If the mood takes you, you can dial in some quite extreme wobble from the chorus, which makes for some fun experimenting. Otherwise it is perfectly music, again, adding a bit of depth and movement to your tone.

Whether amplifying our piezo-equipped acoustic or one with a magnetic soundhole pickup, the Acoustic 30 is loud – certainly for indoor settings. Whether it'd struggle on the high street depends on the street.

Also consider..

(Image credit: Future)

• Roland Cube Street EX
Okay, £459 is a significant investment, but in return you get a product optimised for outdoor performance that's packed with enough sounds and connectivity options to suit the needs of most street musicians.

Laney A1+
Laney's A1+ is an absolute value-for-money no-brainer: good sounds, versatile controls and a feature set that makes it a superb all-in-one performance companion.

While it might take a little bit of time to find the sweet spot when switching between guitars, we're quite confident that the tone stack here is more than capable of digging out a solid tone for your instrument. 

With our magnetic-pickup acoustic, taking out some of the midrange helped. Orange has also equipped the Acoustic 30 with some quick fixes for your tone. The Colour switch might just be the thing you should you have to boost your presence and cut mids at a single stroke.

The Pad switch comes in handy if your instrument's pickups are running a little hot and you need to knock some output off them before they reach the circuit. It'll take 10dB off your instrument's signal. 

All in all, the performance is impressive for sure. The options are pretty fierce at this price, though, with Fishman and Blackstar both offering acoustic combos that are a little higher powered, with Bluetooth connectivity too.

But if you are looking for portability, and you only need to be heard over shoppers, the Acoustic 30, with its battery power and mic input remains mightily attractive.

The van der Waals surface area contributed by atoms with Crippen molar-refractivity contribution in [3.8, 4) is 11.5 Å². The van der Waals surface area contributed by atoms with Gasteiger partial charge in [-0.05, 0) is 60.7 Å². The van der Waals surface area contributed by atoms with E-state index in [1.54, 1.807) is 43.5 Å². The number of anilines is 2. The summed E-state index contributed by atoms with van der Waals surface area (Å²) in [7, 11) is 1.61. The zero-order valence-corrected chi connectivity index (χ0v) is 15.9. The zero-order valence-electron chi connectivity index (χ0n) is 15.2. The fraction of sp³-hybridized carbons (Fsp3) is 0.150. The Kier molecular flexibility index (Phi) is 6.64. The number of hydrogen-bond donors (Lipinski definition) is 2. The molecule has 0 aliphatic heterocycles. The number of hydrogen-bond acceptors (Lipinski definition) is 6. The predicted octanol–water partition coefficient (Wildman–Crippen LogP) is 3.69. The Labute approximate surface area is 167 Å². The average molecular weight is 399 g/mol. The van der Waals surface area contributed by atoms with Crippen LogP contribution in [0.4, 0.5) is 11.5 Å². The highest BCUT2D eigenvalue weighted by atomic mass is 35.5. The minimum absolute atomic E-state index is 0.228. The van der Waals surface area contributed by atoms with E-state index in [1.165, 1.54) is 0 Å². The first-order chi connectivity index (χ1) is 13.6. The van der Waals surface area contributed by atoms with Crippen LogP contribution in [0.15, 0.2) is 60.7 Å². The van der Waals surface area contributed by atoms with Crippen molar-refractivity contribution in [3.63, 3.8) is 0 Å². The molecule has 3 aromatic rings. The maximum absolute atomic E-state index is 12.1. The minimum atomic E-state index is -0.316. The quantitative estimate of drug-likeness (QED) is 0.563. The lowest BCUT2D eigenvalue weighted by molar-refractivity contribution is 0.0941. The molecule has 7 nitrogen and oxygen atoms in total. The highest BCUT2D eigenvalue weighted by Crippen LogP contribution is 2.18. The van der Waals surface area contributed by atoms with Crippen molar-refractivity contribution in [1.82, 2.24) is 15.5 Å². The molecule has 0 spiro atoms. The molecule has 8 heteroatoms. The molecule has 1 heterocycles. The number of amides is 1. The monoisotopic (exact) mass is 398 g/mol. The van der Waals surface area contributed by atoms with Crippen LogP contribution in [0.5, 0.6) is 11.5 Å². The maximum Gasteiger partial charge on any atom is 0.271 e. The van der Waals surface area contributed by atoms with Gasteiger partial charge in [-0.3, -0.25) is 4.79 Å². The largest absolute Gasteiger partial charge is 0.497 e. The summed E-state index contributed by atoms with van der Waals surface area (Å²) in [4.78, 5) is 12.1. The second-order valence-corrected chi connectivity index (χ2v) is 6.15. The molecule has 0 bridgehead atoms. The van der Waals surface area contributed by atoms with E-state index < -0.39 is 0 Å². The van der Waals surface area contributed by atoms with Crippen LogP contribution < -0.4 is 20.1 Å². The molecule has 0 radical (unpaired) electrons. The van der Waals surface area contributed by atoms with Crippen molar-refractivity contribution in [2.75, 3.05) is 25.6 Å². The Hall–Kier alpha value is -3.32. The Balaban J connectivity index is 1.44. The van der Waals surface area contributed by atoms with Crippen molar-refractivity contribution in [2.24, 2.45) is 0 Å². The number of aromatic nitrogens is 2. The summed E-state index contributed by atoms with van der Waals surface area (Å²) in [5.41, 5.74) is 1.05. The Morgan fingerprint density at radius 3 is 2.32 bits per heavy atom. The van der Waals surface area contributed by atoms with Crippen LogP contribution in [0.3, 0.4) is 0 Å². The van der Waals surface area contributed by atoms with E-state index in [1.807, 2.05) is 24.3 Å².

MusicRadar verdict: With its battery-powered, take-me-anywhere functionality, mic input and responsive EQ, the Orange Crush Acoustic 30 is a very respectable option for the solo performer.

The web says...

"We found the Crush Acoustic 30 to be loud for such a compact combo. Testing with both a an electro with a Fishman piezo system and another with an active magnetic soundhole pickup, the EQ is highly responsive."
Guitar World

"I could see this amp handling a quiet coffeehouse or living room gig, but it strikes me as underpowered for busking on a noisy street corner, although the battery operation makes it a great candidate for doing exactly that. The Crush Acoustic 30 could be a great personal monitor on a large gig, utilizing the XLR DI out to feed the house PA. It’s a smart-looking little sound system with effects."
Acoustic Guitar

"The petite Crush Acoustic 30 throws a surprising amount of full-range sound, and its angled tilt-back design noticeably assists in projection. The amp operates quietly and provides a crisp-yet-warm, punchy tone with plenty of room to sculpt through its EQ and mid frequency sweep."
Premier Guitar

Hands-on demos

Orange Amps

Acoustic Guitar

Specifications

  • TYPE: Acoustic combo amp with optional battery power
  • OUTPUT: 30 watts
  • CONTROLS: Channel 1: Pad switch, Colour Switch, Gain, Treble, Middle, Bass Channel 2: Phantom power switch, Mic/Line switch, Gain, Treble, Bass
  • MASTER: Notch Frequency, Volume
  • EFFECTS: Effect select, Blend, Level
  • SOCKETS: Balanced XLR out, Ground Lift switch, ¼ inch Line Out, FX Loop, DC 19V power input
  • DIMENSIONS: [HxWxD] 260mm x 320mm x 220mm
  • WEIGHT: 6.12kg
  • CONTACT: Orange Amplification